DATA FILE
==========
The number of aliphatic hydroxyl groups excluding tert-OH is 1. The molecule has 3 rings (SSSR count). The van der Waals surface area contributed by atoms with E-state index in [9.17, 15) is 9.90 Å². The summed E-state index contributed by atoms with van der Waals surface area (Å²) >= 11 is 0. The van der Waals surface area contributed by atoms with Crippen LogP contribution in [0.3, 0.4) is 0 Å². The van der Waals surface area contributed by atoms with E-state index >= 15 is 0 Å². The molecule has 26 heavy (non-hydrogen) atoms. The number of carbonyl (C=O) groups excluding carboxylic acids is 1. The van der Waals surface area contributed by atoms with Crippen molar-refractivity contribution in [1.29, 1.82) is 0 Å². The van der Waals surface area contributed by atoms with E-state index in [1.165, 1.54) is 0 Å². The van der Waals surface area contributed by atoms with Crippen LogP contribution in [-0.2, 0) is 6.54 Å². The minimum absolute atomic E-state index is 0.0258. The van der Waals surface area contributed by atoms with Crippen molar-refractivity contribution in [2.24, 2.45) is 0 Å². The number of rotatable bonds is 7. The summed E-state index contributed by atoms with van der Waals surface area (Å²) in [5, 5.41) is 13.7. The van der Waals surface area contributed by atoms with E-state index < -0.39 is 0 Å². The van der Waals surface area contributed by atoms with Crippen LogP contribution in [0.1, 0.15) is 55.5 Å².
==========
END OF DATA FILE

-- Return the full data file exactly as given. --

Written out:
The number of aliphatic hydroxyl groups excluding tert-OH is 1. The molecule has 3 rings (SSSR count). The van der Waals surface area contributed by atoms with E-state index in [9.17, 15) is 9.90 Å². The summed E-state index contributed by atoms with van der Waals surface area (Å²) >= 11 is 0. The van der Waals surface area contributed by atoms with Crippen LogP contribution in [0.3, 0.4) is 0 Å². The van der Waals surface area contributed by atoms with E-state index >= 15 is 0 Å². The molecule has 26 heavy (non-hydrogen) atoms. The number of carbonyl (C=O) groups excluding carboxylic acids is 1. The van der Waals surface area contributed by atoms with Crippen molar-refractivity contribution in [1.29, 1.82) is 0 Å². The van der Waals surface area contributed by atoms with E-state index in [1.165, 1.54) is 0 Å². The van der Waals surface area contributed by atoms with Crippen LogP contribution in [-0.2, 0) is 6.54 Å². The minimum absolute atomic E-state index is 0.0258. The van der Waals surface area contributed by atoms with Crippen molar-refractivity contribution in [2.24, 2.45) is 0 Å². The number of rotatable bonds is 7. The summed E-state index contributed by atoms with van der Waals surface area (Å²) in [5, 5.41) is 13.7. The van der Waals surface area contributed by atoms with E-state index < -0.39 is 0 Å². The van der Waals surface area contributed by atoms with Crippen LogP contribution in [0.1, 0.15) is 55.5 Å².